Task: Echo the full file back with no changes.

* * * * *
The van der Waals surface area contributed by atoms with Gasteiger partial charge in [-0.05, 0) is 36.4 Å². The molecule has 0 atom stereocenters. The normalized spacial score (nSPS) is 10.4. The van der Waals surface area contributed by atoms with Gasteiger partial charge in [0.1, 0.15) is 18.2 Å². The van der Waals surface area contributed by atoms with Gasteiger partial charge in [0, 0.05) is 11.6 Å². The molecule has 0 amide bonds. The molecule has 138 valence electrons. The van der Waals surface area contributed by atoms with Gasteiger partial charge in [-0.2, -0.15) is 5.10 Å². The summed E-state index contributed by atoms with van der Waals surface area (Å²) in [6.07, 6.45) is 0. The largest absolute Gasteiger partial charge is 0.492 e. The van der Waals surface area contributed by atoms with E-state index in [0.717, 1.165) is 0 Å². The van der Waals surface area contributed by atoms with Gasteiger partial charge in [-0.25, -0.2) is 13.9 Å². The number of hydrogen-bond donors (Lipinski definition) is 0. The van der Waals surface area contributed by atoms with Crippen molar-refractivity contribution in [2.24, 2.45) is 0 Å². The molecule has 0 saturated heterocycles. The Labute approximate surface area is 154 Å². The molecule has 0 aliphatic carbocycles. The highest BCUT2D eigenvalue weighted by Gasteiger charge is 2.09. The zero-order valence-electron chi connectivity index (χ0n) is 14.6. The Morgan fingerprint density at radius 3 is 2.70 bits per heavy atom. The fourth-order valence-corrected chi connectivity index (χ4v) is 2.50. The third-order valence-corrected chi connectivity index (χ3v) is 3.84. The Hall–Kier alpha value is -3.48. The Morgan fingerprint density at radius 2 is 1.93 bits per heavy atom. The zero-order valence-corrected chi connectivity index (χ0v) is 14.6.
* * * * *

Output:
The van der Waals surface area contributed by atoms with Gasteiger partial charge in [-0.05, 0) is 36.4 Å². The molecule has 0 atom stereocenters. The normalized spacial score (nSPS) is 10.4. The van der Waals surface area contributed by atoms with Gasteiger partial charge in [0.1, 0.15) is 18.2 Å². The van der Waals surface area contributed by atoms with Gasteiger partial charge in [0, 0.05) is 11.6 Å². The molecule has 0 amide bonds. The molecule has 138 valence electrons. The van der Waals surface area contributed by atoms with Gasteiger partial charge in [-0.2, -0.15) is 5.10 Å². The summed E-state index contributed by atoms with van der Waals surface area (Å²) in [6.07, 6.45) is 0. The largest absolute Gasteiger partial charge is 0.492 e. The van der Waals surface area contributed by atoms with E-state index in [0.717, 1.165) is 0 Å². The van der Waals surface area contributed by atoms with Gasteiger partial charge in [-0.25, -0.2) is 13.9 Å². The number of hydrogen-bond donors (Lipinski definition) is 0. The van der Waals surface area contributed by atoms with Crippen molar-refractivity contribution in [2.24, 2.45) is 0 Å². The molecule has 0 saturated heterocycles. The Labute approximate surface area is 154 Å². The molecule has 0 aliphatic carbocycles. The highest BCUT2D eigenvalue weighted by Gasteiger charge is 2.09. The zero-order valence-electron chi connectivity index (χ0n) is 14.6. The Morgan fingerprint density at radius 3 is 2.70 bits per heavy atom. The fourth-order valence-corrected chi connectivity index (χ4v) is 2.50. The third-order valence-corrected chi connectivity index (χ3v) is 3.84. The Hall–Kier alpha value is -3.48. The Morgan fingerprint density at radius 2 is 1.93 bits per heavy atom. The zero-order valence-corrected chi connectivity index (χ0v) is 14.6.